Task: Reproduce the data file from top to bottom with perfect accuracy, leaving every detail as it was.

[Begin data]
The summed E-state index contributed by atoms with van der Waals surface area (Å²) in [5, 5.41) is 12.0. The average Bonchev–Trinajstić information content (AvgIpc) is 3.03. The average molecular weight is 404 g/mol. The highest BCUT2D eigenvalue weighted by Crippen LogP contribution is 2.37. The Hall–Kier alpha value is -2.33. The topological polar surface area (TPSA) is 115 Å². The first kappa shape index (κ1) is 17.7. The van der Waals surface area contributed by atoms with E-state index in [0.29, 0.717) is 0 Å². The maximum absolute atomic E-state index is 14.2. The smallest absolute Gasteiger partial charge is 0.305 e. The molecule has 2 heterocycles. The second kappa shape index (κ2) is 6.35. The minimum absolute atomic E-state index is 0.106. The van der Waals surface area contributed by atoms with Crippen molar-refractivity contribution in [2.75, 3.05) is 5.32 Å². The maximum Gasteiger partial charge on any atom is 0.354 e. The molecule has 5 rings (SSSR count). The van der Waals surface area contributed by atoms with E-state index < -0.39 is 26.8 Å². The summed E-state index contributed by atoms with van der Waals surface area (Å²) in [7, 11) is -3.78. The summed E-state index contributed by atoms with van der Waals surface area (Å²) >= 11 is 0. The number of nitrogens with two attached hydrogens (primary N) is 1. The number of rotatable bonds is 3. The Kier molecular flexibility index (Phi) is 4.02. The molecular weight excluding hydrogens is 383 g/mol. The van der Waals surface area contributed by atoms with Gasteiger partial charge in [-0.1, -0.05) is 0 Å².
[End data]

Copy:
The summed E-state index contributed by atoms with van der Waals surface area (Å²) in [5, 5.41) is 12.0. The average Bonchev–Trinajstić information content (AvgIpc) is 3.03. The average molecular weight is 404 g/mol. The highest BCUT2D eigenvalue weighted by Crippen LogP contribution is 2.37. The Hall–Kier alpha value is -2.33. The topological polar surface area (TPSA) is 115 Å². The first kappa shape index (κ1) is 17.7. The van der Waals surface area contributed by atoms with E-state index in [0.29, 0.717) is 0 Å². The maximum absolute atomic E-state index is 14.2. The smallest absolute Gasteiger partial charge is 0.305 e. The molecule has 2 heterocycles. The second kappa shape index (κ2) is 6.35. The minimum absolute atomic E-state index is 0.106. The van der Waals surface area contributed by atoms with Crippen molar-refractivity contribution in [2.75, 3.05) is 5.32 Å². The maximum Gasteiger partial charge on any atom is 0.354 e. The molecule has 5 rings (SSSR count). The van der Waals surface area contributed by atoms with E-state index < -0.39 is 26.8 Å². The summed E-state index contributed by atoms with van der Waals surface area (Å²) in [7, 11) is -3.78. The summed E-state index contributed by atoms with van der Waals surface area (Å²) >= 11 is 0. The number of nitrogens with two attached hydrogens (primary N) is 1. The number of rotatable bonds is 3. The Kier molecular flexibility index (Phi) is 4.02. The molecular weight excluding hydrogens is 383 g/mol. The van der Waals surface area contributed by atoms with Gasteiger partial charge in [-0.1, -0.05) is 0 Å².